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Neti pot safety

You may remember reading how to use a Neti pot for MRSA sinus infection control here on my blog in November. Since then, some important concerns have been raised about Neti pot safety that you should be aware of.

Using a Neti pot for sinus irrigation is still very safe and can be very helpful for Staph and MRSA in the sinuses. However, there are new precautions you can take to prevent a rare yet easily preventable amoeba infection.

Rinse solution precautions

Most people use tap water to make the rinse solutions for their Neti pots. While tap water is safe to drink, using distilled, filtered or boiled water is a better idea for your Neti pot.

On December 19th, NPR reported that two people in Louisiana died from encephalitis caused by an amoeba called Naegleria fowleri. Both people also used neti pots with tap water. These are the only known deaths connected to use of the Neti pot. The cause of the infection was likely tap water contaminated with the amoeba.

Naegleria fowleri is commonly found in lakes and streams, and this amoeba can sometimes be found in tap water. While infections are exceedingly rare, this amoeba can enter the body through the nose and lead to a dangerous infection in the brain. These infections more commonly happen from splashing, jumping and diving in warm, stagnant water.

Sinus irrigation precautions

Most Neti pots come with instructions on how to use them safely and properly. It’s also a good idea to talk with your doctor about using the Neti pot with your particular needs in mind. While getting infected with Naegleria fowleri is highly unlikely, there are a few simple precautions you can take to protect yourself:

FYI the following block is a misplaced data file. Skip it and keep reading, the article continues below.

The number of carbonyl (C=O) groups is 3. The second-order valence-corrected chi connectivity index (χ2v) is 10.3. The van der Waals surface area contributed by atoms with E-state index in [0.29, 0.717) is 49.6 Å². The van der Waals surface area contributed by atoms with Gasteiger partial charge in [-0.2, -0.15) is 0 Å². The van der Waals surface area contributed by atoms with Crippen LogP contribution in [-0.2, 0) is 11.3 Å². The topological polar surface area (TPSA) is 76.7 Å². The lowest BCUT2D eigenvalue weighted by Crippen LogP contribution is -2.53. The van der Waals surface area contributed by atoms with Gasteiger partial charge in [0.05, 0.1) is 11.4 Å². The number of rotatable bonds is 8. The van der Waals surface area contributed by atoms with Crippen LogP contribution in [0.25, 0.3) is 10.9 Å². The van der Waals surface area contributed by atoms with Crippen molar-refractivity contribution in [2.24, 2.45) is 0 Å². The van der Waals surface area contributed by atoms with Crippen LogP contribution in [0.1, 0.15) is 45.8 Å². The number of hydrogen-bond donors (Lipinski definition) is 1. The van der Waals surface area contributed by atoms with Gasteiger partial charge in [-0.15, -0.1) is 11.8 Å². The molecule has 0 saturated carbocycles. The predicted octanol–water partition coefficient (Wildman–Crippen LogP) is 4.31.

• Use warmed distilled, filtered or boiled water only to make the rinse solution.
  • Clean and scrub the Neti pot with warm soapy water after each use.  If your Neti pot is dishwasher safe, a dishwasher may be used.
  • Allow the Neti pot to dry completely after washing because the amoebas cannot live long on dry surfaces.
  • Rinse your sinuses once or twice per day at most. Many people have good results with 2 or 3 rinses per week.
  • Start slowly. Irritation and stinging are common when starting out. Reducing the amount of salt, using the Neti pot less often, or changing the temperature of the rinse solution often reduce any stinging or irritation.

To your best health,

Microbiologist and Natural Health Expert


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Medical Disclaimer: Michelle Moore is not a doctor or healthcare practitioner, but she is someone who overcame many health obstacles that traditional medicine could not solve. This information is based upon Michelle Moore’s scientific research, education and personal experience and it is for educational purposes only. Information in this web site has not been evaluated by the US Food and Drug Administration (FDA).

This information is not intended as medical advice, diagnosis or treatment. Always seek the advice of your physician with any questions you may have regarding any medical condition. When choosing a healthcare provider do your own research to ensure they are right for you.

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